Growing up with a European-born mother and grandparents meant I was no stranger to the odd hybrid culture of immigrants to Australia. There may be two languages spoken at home; trips overseas or visits from distant family; recipes brought over and reproduced as comfort food; music, attitudes and attributes that only people from the same culture can truly understand. Particularly the older generations seem to seek out the familiar: others who share and celebrate their culture; people who have gone through the same monumental life event of moving to a country on the other side of the world.
So it was no surprise that the German Club was like a European RSL Club, complete with live folk music, boot-shaped stein glasses on display alongside bridge trophies, and a posse of elderly patrons (we were the youngest there by about 40 years), there for the German society and a hearty Sunday midday meal. You even have to sign in upon entry, like at an RSL, before wandering upstairs past a function room and easy-access toilets to the main dining room.
The décor is both hilarious and charming: light wood fittings, brown tiled or red carpeted flooring, cushioned dining booths, crested chairs, Presidents' boards, trophy display cabinets, and subtle TV screens.
On the other side, the bar backs onto another function room which, when we were there, was hosting Angelika's [undisclosed age] birthday party. Grandmas with walking frames, dolled up in their Sunday finest, nod hello to white-moustached chaps in caps and brown chinos. The waitress is a friendly middle-aged woman with no qualms about shouting explanations of the menu to near-deaf patrons, in German or English. It's all very quaint.
Although on the cheap side, the food and drink prices do not quite match the esteemed prices generally found at an RSL. A schooner of DAB and a glass of wine cost about $15 together.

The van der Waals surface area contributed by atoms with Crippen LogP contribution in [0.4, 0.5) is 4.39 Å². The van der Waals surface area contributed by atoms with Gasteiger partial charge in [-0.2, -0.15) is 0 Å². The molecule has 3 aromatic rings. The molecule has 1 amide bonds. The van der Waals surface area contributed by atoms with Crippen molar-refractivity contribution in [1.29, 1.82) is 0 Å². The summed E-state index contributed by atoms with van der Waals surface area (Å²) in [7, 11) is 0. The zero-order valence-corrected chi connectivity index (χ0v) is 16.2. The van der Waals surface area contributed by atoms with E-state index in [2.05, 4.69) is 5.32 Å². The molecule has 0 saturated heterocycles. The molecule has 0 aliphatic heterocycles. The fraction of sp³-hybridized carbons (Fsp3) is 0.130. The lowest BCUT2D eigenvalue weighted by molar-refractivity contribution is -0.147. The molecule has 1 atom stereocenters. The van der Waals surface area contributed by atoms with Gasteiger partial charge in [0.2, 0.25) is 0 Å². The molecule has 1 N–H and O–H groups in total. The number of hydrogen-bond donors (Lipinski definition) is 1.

The food - in my opinion - is worth it, though: if not for the heartiness, then at least for the novelty. Typical German fare features highly: bratwurst, schnitzel, roast pork, sauerkraut and something called Spätzle, which are best described as fried doughy bits, kind of resembling pasta, served as a side. I first tried them in Germany <cough> 14 years ago <cough> and fell in lurve. You can't easily find them at restaurants in Australia (even German restaurants) - although apparently they are quite easy to make at home. (PROJECT!!!)
I enjoyed the smoked pork loin (Kassler) with sauerkraut and Spätzle. My dining partner had a Jäger Schnitzel, which, despite the name, sadly does not feature Jägermeister in any form* (at least, not that I'm aware of). It had a mushroom and bacon sauce and was served with fried potato and steamed vegies. Very traditional and molto tasty. The schnitzel, it should be noted, actually featured decent chicken - none of that frozen crap you will so often find in a Melbourne parma.
|Smoked pork loin with sauerkraut and spaetzle|
|Jaeger Schnitzel with fried potato and steamed vegies|
*Entertainingly, there were several elderly visitors to the bar who ordered and shot Jägermeister several times over.
Sadly, I did not have the opportunity to practise my German besides correctly pronouncing my order (hopefully), and I wasn't game to crash any of the parties of animated geriatric German-speakers nearby. So, too full for strüdel or schnapps, we carried our bellies outta there. I enjoyed the experience and would go again, mainly for the Spätzle and the overall amusement factor.